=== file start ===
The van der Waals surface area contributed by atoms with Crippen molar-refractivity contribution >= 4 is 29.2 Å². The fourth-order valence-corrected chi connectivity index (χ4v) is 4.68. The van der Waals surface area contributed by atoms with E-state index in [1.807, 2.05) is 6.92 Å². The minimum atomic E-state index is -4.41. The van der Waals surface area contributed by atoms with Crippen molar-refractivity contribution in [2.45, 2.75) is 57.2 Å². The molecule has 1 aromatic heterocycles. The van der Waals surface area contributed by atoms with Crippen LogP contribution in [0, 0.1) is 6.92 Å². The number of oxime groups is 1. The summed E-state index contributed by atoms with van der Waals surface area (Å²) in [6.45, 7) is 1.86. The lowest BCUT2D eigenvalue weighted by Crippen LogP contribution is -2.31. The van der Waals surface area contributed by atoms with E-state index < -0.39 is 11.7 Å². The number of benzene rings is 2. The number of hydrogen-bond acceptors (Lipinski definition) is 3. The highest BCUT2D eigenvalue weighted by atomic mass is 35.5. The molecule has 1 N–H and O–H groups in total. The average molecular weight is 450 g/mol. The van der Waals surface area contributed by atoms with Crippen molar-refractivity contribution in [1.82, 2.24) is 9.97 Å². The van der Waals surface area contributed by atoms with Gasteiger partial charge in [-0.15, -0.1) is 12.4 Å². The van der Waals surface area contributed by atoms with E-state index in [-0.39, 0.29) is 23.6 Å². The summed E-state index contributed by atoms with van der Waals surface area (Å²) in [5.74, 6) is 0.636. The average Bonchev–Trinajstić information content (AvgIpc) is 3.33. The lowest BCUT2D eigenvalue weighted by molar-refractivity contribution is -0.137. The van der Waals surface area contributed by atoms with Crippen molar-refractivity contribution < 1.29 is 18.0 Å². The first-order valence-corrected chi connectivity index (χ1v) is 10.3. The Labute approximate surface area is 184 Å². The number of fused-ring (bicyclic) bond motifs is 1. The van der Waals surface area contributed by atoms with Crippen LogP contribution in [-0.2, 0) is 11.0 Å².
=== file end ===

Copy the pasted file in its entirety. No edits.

The van der Waals surface area contributed by atoms with Crippen molar-refractivity contribution >= 4 is 29.2 Å². The fourth-order valence-corrected chi connectivity index (χ4v) is 4.68. The van der Waals surface area contributed by atoms with E-state index in [1.807, 2.05) is 6.92 Å². The minimum atomic E-state index is -4.41. The van der Waals surface area contributed by atoms with Crippen molar-refractivity contribution in [2.45, 2.75) is 57.2 Å². The molecule has 1 aromatic heterocycles. The van der Waals surface area contributed by atoms with Crippen LogP contribution in [0, 0.1) is 6.92 Å². The number of oxime groups is 1. The summed E-state index contributed by atoms with van der Waals surface area (Å²) in [6.45, 7) is 1.86. The lowest BCUT2D eigenvalue weighted by Crippen LogP contribution is -2.31. The van der Waals surface area contributed by atoms with E-state index < -0.39 is 11.7 Å². The number of benzene rings is 2. The number of hydrogen-bond acceptors (Lipinski definition) is 3. The highest BCUT2D eigenvalue weighted by atomic mass is 35.5. The molecule has 1 N–H and O–H groups in total. The average molecular weight is 450 g/mol. The van der Waals surface area contributed by atoms with Crippen molar-refractivity contribution in [1.82, 2.24) is 9.97 Å². The van der Waals surface area contributed by atoms with Gasteiger partial charge in [-0.15, -0.1) is 12.4 Å². The van der Waals surface area contributed by atoms with E-state index in [-0.39, 0.29) is 23.6 Å². The summed E-state index contributed by atoms with van der Waals surface area (Å²) in [5.74, 6) is 0.636. The average Bonchev–Trinajstić information content (AvgIpc) is 3.33. The lowest BCUT2D eigenvalue weighted by molar-refractivity contribution is -0.137. The van der Waals surface area contributed by atoms with Crippen molar-refractivity contribution < 1.29 is 18.0 Å². The first-order valence-corrected chi connectivity index (χ1v) is 10.3. The Labute approximate surface area is 184 Å². The number of fused-ring (bicyclic) bond motifs is 1. The van der Waals surface area contributed by atoms with Crippen LogP contribution in [-0.2, 0) is 11.0 Å².